Dissident

This is solemnly kept as a Fast all over the City, but I kept my house, putting my closett to rights again, having lately put it out of order in removing my books and things in order to being made clean. At this all day, and at night to my office, there to do some business, and being late at it, comes Mercer to me, to tell me that my wife was in bed, and desired me to come home; for they hear, and have, night after night, lately heard noises over their head upon the leads. Now it is strange to think how, knowing that I have a great sum of money in my house, this puts me into a most mighty affright, that for more than two hours, I could not almost tell what to do or say, but feared this and that, and remembered that this evening I saw a woman and two men stand suspiciously in the entry, in the darke; I calling to them, they made me only this answer, the woman said that the men came to see her; but who she was I could not tell. The truth is, my house is mighty dangerous, having so many ways to be come to; and at my windows, over the stairs, to see who goes up and down; but, if I escape to-night, I will remedy it. God preserve us this night safe! So at almost two o’clock, I home to my house, and, in great fear, to bed, thinking every running of a mouse really a thiefe; and so to sleep, very brokenly, all night long, and found all safe in the morning.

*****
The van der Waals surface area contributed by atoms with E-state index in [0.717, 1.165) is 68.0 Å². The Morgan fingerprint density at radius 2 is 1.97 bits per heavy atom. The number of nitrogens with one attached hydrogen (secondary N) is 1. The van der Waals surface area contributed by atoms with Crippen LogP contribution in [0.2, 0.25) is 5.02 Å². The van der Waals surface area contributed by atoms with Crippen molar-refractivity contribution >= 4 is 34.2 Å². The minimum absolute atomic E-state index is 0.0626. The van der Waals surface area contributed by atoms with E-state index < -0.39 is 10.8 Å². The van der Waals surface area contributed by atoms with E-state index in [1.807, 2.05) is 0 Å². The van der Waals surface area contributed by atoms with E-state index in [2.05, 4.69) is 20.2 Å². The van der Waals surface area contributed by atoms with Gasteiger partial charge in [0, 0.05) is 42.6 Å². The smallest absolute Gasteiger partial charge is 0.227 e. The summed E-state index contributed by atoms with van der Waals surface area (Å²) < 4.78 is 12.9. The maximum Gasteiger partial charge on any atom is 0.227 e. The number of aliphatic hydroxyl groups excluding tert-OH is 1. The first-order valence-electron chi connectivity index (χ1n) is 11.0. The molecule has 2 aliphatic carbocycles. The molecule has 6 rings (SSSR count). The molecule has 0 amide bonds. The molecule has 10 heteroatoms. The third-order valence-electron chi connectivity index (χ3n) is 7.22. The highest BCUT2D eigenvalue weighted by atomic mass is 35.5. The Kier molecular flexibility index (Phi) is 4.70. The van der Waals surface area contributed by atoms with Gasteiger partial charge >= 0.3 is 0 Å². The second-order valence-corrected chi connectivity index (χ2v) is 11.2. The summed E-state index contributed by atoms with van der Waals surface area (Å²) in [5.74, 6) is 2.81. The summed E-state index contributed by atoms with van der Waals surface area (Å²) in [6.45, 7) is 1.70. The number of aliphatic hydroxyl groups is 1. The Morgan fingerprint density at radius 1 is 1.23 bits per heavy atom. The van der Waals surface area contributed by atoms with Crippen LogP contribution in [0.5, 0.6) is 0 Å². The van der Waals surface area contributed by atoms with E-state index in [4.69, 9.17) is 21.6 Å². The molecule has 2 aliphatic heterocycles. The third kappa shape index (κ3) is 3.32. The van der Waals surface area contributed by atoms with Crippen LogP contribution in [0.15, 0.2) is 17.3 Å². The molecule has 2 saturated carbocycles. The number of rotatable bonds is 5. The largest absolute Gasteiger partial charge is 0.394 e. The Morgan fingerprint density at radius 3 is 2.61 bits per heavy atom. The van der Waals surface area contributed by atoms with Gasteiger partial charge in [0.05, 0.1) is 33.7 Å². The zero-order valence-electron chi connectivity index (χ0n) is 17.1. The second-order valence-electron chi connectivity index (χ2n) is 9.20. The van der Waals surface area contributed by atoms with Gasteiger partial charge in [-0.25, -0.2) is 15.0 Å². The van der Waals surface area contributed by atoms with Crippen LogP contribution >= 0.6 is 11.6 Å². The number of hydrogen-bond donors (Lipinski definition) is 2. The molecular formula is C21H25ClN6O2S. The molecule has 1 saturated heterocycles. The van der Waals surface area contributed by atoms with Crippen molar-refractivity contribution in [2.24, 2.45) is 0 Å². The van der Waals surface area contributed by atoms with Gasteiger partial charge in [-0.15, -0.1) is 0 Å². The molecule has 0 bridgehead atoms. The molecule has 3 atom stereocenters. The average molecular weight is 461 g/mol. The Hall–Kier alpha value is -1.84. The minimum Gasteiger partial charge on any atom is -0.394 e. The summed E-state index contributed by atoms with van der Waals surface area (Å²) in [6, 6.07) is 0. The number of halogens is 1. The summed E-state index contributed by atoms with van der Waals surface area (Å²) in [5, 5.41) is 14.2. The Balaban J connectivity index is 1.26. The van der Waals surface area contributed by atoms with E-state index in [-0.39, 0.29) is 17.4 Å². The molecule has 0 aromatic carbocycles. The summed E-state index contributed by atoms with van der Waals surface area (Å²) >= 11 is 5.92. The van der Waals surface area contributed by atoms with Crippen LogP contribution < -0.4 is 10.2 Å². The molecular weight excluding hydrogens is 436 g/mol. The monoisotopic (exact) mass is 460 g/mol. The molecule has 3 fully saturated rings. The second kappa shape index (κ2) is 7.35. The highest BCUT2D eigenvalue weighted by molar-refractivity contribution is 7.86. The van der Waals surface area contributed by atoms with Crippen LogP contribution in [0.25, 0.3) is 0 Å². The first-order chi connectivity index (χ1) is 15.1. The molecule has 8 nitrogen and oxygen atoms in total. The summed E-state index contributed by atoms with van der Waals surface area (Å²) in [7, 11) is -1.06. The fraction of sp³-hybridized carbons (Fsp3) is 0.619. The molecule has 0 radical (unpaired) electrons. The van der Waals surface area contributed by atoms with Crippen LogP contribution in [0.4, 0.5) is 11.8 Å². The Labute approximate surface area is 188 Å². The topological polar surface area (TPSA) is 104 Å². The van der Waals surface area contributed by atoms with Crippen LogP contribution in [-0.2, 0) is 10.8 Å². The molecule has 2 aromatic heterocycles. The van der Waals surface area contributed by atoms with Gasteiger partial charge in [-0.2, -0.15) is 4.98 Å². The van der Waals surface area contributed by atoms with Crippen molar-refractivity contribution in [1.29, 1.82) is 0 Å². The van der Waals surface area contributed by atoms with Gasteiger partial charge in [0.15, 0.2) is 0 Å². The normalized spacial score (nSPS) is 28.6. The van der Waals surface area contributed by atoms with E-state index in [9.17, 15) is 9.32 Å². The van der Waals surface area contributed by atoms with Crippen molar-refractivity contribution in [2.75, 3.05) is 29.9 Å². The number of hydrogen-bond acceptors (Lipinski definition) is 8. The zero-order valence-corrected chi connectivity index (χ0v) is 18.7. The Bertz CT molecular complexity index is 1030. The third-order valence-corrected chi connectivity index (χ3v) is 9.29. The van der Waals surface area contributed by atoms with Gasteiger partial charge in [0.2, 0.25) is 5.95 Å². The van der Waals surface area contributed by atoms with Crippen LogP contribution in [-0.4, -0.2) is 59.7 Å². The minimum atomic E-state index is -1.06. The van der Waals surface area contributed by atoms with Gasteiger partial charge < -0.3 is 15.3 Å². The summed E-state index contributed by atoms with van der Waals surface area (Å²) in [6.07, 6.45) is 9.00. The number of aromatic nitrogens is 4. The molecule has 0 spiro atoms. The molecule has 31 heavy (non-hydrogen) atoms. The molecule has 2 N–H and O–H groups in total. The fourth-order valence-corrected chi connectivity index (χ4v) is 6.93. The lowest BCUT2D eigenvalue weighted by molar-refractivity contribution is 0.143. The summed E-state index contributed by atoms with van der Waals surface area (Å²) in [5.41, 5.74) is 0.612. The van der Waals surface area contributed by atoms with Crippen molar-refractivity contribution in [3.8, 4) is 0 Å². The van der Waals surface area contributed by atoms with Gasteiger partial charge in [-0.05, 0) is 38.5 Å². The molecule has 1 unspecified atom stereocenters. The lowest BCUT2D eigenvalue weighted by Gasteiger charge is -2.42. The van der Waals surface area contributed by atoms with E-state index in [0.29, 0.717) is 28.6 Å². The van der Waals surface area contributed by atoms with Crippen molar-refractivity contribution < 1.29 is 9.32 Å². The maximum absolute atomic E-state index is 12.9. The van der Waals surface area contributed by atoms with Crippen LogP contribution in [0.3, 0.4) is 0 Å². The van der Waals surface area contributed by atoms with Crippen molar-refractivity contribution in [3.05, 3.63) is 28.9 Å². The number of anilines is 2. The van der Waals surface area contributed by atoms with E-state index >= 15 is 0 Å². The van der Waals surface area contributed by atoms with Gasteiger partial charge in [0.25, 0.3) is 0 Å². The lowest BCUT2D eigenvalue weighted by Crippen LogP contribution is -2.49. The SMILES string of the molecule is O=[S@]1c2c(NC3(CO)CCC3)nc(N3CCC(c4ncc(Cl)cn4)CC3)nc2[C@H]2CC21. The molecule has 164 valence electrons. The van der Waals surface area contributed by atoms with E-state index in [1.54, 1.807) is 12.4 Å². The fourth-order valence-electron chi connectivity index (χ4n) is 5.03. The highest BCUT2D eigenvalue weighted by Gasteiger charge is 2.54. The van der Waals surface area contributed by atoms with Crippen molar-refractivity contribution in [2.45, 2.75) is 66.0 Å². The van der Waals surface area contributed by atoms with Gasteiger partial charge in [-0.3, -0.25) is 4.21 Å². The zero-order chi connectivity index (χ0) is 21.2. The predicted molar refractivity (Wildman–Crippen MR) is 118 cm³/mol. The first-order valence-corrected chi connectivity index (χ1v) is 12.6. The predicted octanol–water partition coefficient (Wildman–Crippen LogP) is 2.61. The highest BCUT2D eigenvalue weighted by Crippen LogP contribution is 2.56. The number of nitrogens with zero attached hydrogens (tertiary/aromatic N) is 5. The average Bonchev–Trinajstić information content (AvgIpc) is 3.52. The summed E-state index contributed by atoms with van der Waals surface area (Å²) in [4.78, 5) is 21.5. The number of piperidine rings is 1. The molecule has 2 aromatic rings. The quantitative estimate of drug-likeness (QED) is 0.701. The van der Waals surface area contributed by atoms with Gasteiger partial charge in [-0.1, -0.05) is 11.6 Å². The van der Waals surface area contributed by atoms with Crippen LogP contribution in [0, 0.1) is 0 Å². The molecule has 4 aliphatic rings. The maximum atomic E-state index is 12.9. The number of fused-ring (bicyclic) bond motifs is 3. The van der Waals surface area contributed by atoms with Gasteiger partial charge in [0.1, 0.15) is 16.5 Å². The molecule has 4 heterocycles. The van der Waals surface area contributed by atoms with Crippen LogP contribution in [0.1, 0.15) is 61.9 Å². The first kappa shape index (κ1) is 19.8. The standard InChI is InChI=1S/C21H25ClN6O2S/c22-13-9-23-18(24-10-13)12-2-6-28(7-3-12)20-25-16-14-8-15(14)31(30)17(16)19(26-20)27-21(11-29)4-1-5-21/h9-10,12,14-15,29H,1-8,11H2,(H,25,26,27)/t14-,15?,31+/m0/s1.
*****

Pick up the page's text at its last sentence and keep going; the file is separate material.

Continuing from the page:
this fast city made of lead
is not the only answer

the truth is dangerous
having so many windows

if I escape I will be a thief
and sleep brokenly in the morning


Erasure poem derived from The Diary of Samuel Pepys, Monday 30 January 1665.

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